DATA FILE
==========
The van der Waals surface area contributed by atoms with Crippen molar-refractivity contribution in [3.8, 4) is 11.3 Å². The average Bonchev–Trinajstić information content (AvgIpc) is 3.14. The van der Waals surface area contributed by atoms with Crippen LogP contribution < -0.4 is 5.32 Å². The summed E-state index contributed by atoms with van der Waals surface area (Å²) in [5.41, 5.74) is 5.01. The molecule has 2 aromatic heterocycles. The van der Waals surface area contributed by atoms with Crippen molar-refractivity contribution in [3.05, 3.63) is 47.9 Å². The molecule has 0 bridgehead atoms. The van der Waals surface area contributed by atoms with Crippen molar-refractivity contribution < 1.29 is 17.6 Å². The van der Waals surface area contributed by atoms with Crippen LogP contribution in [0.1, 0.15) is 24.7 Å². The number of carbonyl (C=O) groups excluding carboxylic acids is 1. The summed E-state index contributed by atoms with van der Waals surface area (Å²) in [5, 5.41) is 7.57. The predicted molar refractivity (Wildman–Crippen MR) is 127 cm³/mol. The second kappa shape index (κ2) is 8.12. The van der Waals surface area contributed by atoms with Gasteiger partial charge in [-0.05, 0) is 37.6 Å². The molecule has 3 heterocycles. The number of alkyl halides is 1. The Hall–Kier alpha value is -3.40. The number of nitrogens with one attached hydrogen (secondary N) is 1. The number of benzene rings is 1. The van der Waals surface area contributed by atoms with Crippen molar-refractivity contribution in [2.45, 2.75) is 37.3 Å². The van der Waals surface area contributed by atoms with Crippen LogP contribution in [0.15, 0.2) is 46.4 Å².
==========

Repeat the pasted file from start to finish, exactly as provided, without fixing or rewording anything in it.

The van der Waals surface area contributed by atoms with Crippen molar-refractivity contribution in [3.8, 4) is 11.3 Å². The average Bonchev–Trinajstić information content (AvgIpc) is 3.14. The van der Waals surface area contributed by atoms with Crippen LogP contribution < -0.4 is 5.32 Å². The summed E-state index contributed by atoms with van der Waals surface area (Å²) in [5.41, 5.74) is 5.01. The molecule has 2 aromatic heterocycles. The van der Waals surface area contributed by atoms with Crippen molar-refractivity contribution in [3.05, 3.63) is 47.9 Å². The molecule has 0 bridgehead atoms. The van der Waals surface area contributed by atoms with Crippen molar-refractivity contribution < 1.29 is 17.6 Å². The van der Waals surface area contributed by atoms with Crippen LogP contribution in [0.1, 0.15) is 24.7 Å². The number of carbonyl (C=O) groups excluding carboxylic acids is 1. The summed E-state index contributed by atoms with van der Waals surface area (Å²) in [5, 5.41) is 7.57. The predicted molar refractivity (Wildman–Crippen MR) is 127 cm³/mol. The second kappa shape index (κ2) is 8.12. The van der Waals surface area contributed by atoms with Gasteiger partial charge in [-0.05, 0) is 37.6 Å². The molecule has 3 heterocycles. The number of alkyl halides is 1. The Hall–Kier alpha value is -3.40. The number of nitrogens with one attached hydrogen (secondary N) is 1. The number of benzene rings is 1. The van der Waals surface area contributed by atoms with Crippen molar-refractivity contribution in [2.45, 2.75) is 37.3 Å². The van der Waals surface area contributed by atoms with Crippen LogP contribution in [0.15, 0.2) is 46.4 Å².